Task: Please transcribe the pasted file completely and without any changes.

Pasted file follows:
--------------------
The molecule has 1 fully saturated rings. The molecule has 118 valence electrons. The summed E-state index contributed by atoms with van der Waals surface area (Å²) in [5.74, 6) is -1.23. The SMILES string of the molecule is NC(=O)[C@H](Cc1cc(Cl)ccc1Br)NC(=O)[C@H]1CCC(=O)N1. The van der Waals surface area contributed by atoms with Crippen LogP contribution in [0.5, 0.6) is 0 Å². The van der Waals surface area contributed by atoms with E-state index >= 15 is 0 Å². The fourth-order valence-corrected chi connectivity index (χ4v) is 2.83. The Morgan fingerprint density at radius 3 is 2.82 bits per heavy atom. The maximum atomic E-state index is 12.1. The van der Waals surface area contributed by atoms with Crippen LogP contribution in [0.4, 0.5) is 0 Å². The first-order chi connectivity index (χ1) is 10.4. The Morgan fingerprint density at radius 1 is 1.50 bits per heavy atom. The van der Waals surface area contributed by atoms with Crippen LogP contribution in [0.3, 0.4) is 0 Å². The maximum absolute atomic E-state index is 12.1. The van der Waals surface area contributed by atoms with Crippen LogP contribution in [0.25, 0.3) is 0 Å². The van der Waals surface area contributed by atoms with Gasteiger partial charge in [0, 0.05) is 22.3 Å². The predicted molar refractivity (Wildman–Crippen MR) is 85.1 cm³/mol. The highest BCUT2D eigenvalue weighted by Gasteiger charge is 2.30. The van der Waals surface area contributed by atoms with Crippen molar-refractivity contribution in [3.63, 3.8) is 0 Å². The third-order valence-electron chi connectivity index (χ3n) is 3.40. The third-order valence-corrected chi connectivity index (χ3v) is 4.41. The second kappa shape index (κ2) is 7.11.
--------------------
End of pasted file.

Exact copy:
The molecule has 1 fully saturated rings. The molecule has 118 valence electrons. The summed E-state index contributed by atoms with van der Waals surface area (Å²) in [5.74, 6) is -1.23. The SMILES string of the molecule is NC(=O)[C@H](Cc1cc(Cl)ccc1Br)NC(=O)[C@H]1CCC(=O)N1. The van der Waals surface area contributed by atoms with Crippen LogP contribution in [0.5, 0.6) is 0 Å². The van der Waals surface area contributed by atoms with E-state index >= 15 is 0 Å². The fourth-order valence-corrected chi connectivity index (χ4v) is 2.83. The Morgan fingerprint density at radius 3 is 2.82 bits per heavy atom. The maximum atomic E-state index is 12.1. The van der Waals surface area contributed by atoms with Crippen LogP contribution in [0.4, 0.5) is 0 Å². The first-order chi connectivity index (χ1) is 10.4. The Morgan fingerprint density at radius 1 is 1.50 bits per heavy atom. The van der Waals surface area contributed by atoms with Crippen LogP contribution in [0.3, 0.4) is 0 Å². The maximum absolute atomic E-state index is 12.1. The van der Waals surface area contributed by atoms with Crippen LogP contribution in [0.25, 0.3) is 0 Å². The van der Waals surface area contributed by atoms with Gasteiger partial charge in [0, 0.05) is 22.3 Å². The predicted molar refractivity (Wildman–Crippen MR) is 85.1 cm³/mol. The highest BCUT2D eigenvalue weighted by Gasteiger charge is 2.30. The van der Waals surface area contributed by atoms with Crippen molar-refractivity contribution in [3.63, 3.8) is 0 Å². The third-order valence-electron chi connectivity index (χ3n) is 3.40. The third-order valence-corrected chi connectivity index (χ3v) is 4.41. The second kappa shape index (κ2) is 7.11.